Auckland Mayor Len Brown has again softened his stance on building almost 300,000 more homes inside city boundaries in the next three decades - a target which property developers say is unachievable.
Mr Brown said the council's publicly stated aim to build a compact city with up to 280,000 extra high-density homes by 2041 was "by nature aspirational" rather than a firm number.
It was far more about leadership and showing Aucklanders that multi-unit homes such as terraced housing and apartments could be attractive to live in, he said.
He understood that many Aucklanders were still wary of intensification. "When you look at some of the stuff that we've delivered on Nelson St and Hobson St, it's not good".
But there were also some well-designed, popular examples around the inner city at Victoria Park and Freemans Bay that gave home buyers alternatives to living further and further out.
"We just don't want that urban sprawl that we've had for much of Auckland's history and we certainly don't want to end up looking like LA," Mayor Brown said.
The Auckland Council has already lowered its intensification target after being warned it was unrealistic.
Its draft plan predicted last year that Auckland could need an extra 400,000 homes - close to double the present level of 507,000 - for up to 1 million more people by 2041.
It proposed building 75 per cent (300,000 homes) within the current city by adding more attached and multi-unit homes and putting the remaining 25 per cent in the countryside.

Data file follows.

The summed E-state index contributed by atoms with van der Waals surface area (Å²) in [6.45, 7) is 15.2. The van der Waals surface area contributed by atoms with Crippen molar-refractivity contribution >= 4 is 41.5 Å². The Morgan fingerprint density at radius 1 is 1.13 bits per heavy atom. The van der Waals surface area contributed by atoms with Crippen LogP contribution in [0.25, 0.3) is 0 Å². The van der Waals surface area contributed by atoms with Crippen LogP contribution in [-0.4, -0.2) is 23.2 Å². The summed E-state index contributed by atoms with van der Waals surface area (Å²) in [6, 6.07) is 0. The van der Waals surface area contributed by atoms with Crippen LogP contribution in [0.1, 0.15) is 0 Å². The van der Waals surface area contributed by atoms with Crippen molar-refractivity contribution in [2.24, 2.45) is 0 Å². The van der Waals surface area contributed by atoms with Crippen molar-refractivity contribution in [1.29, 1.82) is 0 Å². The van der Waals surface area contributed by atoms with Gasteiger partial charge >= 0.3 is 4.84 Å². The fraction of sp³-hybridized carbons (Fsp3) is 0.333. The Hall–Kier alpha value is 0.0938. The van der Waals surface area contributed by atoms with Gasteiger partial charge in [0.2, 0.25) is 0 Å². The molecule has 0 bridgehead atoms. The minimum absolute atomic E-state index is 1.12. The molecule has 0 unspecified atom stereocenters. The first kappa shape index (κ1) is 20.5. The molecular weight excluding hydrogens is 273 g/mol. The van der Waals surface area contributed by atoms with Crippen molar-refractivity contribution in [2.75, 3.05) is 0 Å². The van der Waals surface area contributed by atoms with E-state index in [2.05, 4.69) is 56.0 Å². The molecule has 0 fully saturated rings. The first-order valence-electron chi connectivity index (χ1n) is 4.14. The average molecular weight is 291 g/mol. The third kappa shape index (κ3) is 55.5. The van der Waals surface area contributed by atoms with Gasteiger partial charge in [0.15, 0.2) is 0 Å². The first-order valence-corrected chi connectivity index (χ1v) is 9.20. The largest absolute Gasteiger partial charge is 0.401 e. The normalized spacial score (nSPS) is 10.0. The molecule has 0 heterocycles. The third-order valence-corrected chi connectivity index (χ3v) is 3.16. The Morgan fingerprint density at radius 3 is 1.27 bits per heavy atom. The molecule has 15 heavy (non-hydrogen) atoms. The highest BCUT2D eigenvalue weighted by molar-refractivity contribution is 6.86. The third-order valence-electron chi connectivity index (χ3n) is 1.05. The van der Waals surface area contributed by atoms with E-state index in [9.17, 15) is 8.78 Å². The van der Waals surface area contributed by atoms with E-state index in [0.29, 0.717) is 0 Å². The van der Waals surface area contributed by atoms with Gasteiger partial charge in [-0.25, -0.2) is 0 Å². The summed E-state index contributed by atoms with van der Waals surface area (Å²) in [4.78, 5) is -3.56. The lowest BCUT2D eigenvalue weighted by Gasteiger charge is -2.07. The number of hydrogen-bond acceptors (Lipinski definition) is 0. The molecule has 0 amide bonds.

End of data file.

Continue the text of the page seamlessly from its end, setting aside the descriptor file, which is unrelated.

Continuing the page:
Property developers warned that the target was unattainable because most of the urban land that officers had assumed was available was not suitable for new housing.
A detailed analysis for the council showed the plan would require drastic rezoning across many suburbs, paving the way for widespread low- and medium-rise apartments and huge community resistance.
An independent review confirmed the problem but said any public outcry was unlikely as there was no chance that the building industry could deliver the amount of high-density living the city council wanted.
The revised Auckland Plan, due to be finalised this month, has lowered the target to 70 per cent (280,000 homes), with provision to drop to 60 per cent (240,000 homes).
Developers still believe the targets are unreachable but say they are happy with the compromise, as the key changes are not due to start for another decade - by which time progress reviews will have shown how much intensification is really attainable.
"To us the targets are spectacularly irrelevant," said the Property Council's chief executive officer, Connal Townsend, who led the group that helped senior council staff to revise the plan.
"What the planners want is not all that interesting or important. It's all about a seller and a buyer."
Mr Brown said the Property Council and the Government had expressed concerns that the council was overly bullish in its targets but he believed both were reasonably happy with the final result.
"You're never going to get perfect, you're never going to get everyone in total agreement but we made a decision, we've agreed a plan and now we just really want to start to deliver."